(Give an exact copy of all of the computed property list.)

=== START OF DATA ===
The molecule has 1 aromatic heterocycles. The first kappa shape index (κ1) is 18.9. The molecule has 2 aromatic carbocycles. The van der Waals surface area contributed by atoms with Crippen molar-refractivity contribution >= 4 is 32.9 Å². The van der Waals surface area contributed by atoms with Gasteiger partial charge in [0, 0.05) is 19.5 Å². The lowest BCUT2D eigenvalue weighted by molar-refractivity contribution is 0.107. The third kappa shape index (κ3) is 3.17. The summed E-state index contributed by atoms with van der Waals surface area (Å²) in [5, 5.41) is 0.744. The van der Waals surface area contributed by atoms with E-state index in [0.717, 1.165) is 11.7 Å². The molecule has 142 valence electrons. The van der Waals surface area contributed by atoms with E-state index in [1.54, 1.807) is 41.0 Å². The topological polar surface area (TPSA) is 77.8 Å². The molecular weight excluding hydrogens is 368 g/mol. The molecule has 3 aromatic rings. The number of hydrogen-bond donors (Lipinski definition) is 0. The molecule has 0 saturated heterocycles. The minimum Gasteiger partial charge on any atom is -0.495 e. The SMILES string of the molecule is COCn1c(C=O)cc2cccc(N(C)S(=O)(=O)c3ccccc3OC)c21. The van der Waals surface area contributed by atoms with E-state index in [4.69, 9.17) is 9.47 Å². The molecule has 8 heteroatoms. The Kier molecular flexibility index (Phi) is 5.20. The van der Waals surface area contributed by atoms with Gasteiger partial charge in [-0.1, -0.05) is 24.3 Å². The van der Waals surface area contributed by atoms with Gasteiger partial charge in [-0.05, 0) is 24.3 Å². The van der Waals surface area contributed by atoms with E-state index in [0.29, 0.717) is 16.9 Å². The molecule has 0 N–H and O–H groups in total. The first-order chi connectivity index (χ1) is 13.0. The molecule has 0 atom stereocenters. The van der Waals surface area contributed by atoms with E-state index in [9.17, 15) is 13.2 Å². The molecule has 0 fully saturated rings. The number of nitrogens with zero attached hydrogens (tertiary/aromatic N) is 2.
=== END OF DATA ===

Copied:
The molecule has 1 aromatic heterocycles. The first kappa shape index (κ1) is 18.9. The molecule has 2 aromatic carbocycles. The van der Waals surface area contributed by atoms with Crippen molar-refractivity contribution >= 4 is 32.9 Å². The van der Waals surface area contributed by atoms with Gasteiger partial charge in [0, 0.05) is 19.5 Å². The lowest BCUT2D eigenvalue weighted by molar-refractivity contribution is 0.107. The third kappa shape index (κ3) is 3.17. The summed E-state index contributed by atoms with van der Waals surface area (Å²) in [5, 5.41) is 0.744. The van der Waals surface area contributed by atoms with E-state index in [0.717, 1.165) is 11.7 Å². The molecule has 142 valence electrons. The van der Waals surface area contributed by atoms with E-state index in [1.54, 1.807) is 41.0 Å². The topological polar surface area (TPSA) is 77.8 Å². The molecular weight excluding hydrogens is 368 g/mol. The molecule has 3 aromatic rings. The number of hydrogen-bond donors (Lipinski definition) is 0. The molecule has 0 saturated heterocycles. The minimum Gasteiger partial charge on any atom is -0.495 e. The SMILES string of the molecule is COCn1c(C=O)cc2cccc(N(C)S(=O)(=O)c3ccccc3OC)c21. The van der Waals surface area contributed by atoms with E-state index in [4.69, 9.17) is 9.47 Å². The molecule has 8 heteroatoms. The Kier molecular flexibility index (Phi) is 5.20. The van der Waals surface area contributed by atoms with Gasteiger partial charge in [-0.1, -0.05) is 24.3 Å². The van der Waals surface area contributed by atoms with Gasteiger partial charge in [-0.05, 0) is 24.3 Å². The van der Waals surface area contributed by atoms with E-state index in [0.29, 0.717) is 16.9 Å². The molecule has 0 N–H and O–H groups in total. The first-order chi connectivity index (χ1) is 13.0. The molecule has 0 atom stereocenters. The van der Waals surface area contributed by atoms with E-state index in [9.17, 15) is 13.2 Å². The molecule has 0 fully saturated rings. The number of nitrogens with zero attached hydrogens (tertiary/aromatic N) is 2.